I paid $10 for something from a street cart and was impressed by the vendor’s elegant approach. There was nothing stylish or surprising about his goods or merchandising. His scarves, hats and paraphernalia looked like those on similar carts around the city. The temperature was flirting with 90 and the typical NYC summer humidity was enough to make anyone feel grumpy and lethargic if they were stuck on the street all day.

Photo: businessinsider.com

Photo: businessinsider.com

I handed the money to his young assistant who’d been helping me which she gave to him. [It was the first time I saw him.] She asked me if I wanted a bag. I said I didn’t want to eat into the profits. He took my item, opened an “I love NY” plastic sack, placed my purchase inside and handed it to me as though it was an important purchase wrapped in the finest paper bag with elegant logo and ribbon handles. His expression: “we do things right here.” I’ve been treated with far less decorum by sales associates at luxury retail establishments. 

A few days before I was on lunch break from jury duty in one of the handsome buildings seen on the “Law & Order” TV series in downtown Manhattan. Given the time I had to eat and return to the jury waiting area I decided takeout was the wise option. Heading toward Chinatown I saw a short line of men wearing suits or business pants and shirts. They were outside a tiny establishment that accommodated two people at the serving counter and sold only dumplings and buns. The shabby shop on a narrow street nevertheless had an A sanitation rating.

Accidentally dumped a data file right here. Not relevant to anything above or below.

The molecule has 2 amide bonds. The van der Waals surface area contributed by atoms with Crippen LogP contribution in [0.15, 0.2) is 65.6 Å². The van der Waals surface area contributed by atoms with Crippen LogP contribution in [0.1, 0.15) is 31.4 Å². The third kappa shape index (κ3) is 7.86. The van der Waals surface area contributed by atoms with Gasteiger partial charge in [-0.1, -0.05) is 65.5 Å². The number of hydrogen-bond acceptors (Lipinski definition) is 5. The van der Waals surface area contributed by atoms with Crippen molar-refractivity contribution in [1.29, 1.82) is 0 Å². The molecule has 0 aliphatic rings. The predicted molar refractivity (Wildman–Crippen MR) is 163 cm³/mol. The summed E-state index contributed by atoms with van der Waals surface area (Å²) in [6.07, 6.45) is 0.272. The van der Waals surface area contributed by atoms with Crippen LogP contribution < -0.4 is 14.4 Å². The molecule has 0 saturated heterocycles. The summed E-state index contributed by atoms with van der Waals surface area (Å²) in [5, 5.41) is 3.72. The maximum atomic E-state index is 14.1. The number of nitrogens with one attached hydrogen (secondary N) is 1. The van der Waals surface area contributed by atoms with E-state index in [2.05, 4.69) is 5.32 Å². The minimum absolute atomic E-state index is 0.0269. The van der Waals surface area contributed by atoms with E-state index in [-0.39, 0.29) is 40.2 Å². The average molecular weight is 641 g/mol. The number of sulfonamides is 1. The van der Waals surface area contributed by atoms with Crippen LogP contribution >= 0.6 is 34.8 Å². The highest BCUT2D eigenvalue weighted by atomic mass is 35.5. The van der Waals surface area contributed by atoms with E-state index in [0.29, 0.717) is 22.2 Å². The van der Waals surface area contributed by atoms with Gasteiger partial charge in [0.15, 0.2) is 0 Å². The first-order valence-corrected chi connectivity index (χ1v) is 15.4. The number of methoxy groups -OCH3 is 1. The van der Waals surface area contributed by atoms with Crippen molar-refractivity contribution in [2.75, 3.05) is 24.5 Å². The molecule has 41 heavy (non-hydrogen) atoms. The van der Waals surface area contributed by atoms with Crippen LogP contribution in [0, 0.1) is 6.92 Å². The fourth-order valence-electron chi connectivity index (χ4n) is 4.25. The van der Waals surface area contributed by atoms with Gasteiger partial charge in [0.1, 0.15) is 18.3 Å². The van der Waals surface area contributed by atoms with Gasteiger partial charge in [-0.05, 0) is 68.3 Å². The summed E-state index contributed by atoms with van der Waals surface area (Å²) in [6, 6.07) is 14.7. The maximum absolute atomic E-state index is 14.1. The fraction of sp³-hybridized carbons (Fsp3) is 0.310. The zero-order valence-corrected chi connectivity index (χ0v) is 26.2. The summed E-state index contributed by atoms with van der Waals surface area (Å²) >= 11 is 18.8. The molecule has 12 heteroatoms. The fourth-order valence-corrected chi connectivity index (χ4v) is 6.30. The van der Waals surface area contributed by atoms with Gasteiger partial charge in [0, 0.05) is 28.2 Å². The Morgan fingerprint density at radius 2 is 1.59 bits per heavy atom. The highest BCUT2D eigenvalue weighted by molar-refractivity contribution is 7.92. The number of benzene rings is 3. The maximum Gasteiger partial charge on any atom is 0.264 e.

Chinese dumplingsThe middle aged woman taking and fulfilling the orders barked at customers if she spoke at all. The customer behind me was familiar with the routine and guided me. I can’t blame her: Given the scorching hot dumplings—I had to wait quite a while before I could eat them without burning my mouth—imagine standing behind a steam apparatus that heated the food on a summer afternoon. I didn’t feel air conditioning inside. The dumplings cost $1 for five. I ate most of 10 on a bench outside a playground in the shade of a giant tree.

I was happy with my purchase from the street vendor because of his positive approach. The shockingly modest price of the toothsome dumplings and unconventional lunch [I usually eat yogurt and popcorn at my desk] balanced the unfriendly communication with the restaurant server. [I say restaurant as there were a few stools for those who wanted to eat in.] Who expects a smile with $2 worth of dumplings?